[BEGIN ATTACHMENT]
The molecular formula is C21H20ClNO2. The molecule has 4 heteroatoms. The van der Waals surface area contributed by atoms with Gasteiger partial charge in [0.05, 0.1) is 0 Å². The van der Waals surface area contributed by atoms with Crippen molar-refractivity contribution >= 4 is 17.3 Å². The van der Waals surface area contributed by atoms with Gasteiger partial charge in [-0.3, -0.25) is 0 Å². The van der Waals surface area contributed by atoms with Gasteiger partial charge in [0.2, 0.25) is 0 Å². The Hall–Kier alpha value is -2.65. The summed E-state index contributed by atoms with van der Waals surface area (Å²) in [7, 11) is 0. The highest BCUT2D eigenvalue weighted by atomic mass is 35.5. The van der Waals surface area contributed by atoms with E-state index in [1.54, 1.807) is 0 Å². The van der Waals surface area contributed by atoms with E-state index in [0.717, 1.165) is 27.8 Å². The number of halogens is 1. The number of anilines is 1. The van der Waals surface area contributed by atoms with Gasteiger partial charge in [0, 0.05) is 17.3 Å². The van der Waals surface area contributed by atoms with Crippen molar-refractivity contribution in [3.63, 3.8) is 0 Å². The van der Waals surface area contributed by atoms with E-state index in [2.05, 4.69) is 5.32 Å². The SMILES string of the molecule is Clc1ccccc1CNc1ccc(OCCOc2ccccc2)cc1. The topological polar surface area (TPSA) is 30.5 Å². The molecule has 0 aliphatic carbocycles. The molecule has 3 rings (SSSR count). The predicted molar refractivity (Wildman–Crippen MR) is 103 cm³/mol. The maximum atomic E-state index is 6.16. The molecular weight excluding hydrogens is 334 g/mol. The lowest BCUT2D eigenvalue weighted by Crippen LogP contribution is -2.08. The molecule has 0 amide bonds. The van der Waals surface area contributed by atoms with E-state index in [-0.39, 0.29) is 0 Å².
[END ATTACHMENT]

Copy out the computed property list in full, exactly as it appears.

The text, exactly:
The molecular formula is C21H20ClNO2. The molecule has 4 heteroatoms. The van der Waals surface area contributed by atoms with Gasteiger partial charge in [0.05, 0.1) is 0 Å². The van der Waals surface area contributed by atoms with Crippen molar-refractivity contribution >= 4 is 17.3 Å². The van der Waals surface area contributed by atoms with Gasteiger partial charge in [-0.3, -0.25) is 0 Å². The van der Waals surface area contributed by atoms with Gasteiger partial charge in [0.2, 0.25) is 0 Å². The Hall–Kier alpha value is -2.65. The summed E-state index contributed by atoms with van der Waals surface area (Å²) in [7, 11) is 0. The highest BCUT2D eigenvalue weighted by atomic mass is 35.5. The van der Waals surface area contributed by atoms with E-state index in [1.54, 1.807) is 0 Å². The van der Waals surface area contributed by atoms with E-state index in [0.717, 1.165) is 27.8 Å². The number of halogens is 1. The number of anilines is 1. The van der Waals surface area contributed by atoms with Gasteiger partial charge in [0, 0.05) is 17.3 Å². The van der Waals surface area contributed by atoms with Crippen molar-refractivity contribution in [3.63, 3.8) is 0 Å². The van der Waals surface area contributed by atoms with E-state index in [2.05, 4.69) is 5.32 Å². The SMILES string of the molecule is Clc1ccccc1CNc1ccc(OCCOc2ccccc2)cc1. The topological polar surface area (TPSA) is 30.5 Å². The molecule has 0 aliphatic carbocycles. The molecule has 3 rings (SSSR count). The predicted molar refractivity (Wildman–Crippen MR) is 103 cm³/mol. The maximum atomic E-state index is 6.16. The molecular weight excluding hydrogens is 334 g/mol. The lowest BCUT2D eigenvalue weighted by Crippen LogP contribution is -2.08. The molecule has 0 amide bonds. The van der Waals surface area contributed by atoms with E-state index in [-0.39, 0.29) is 0 Å².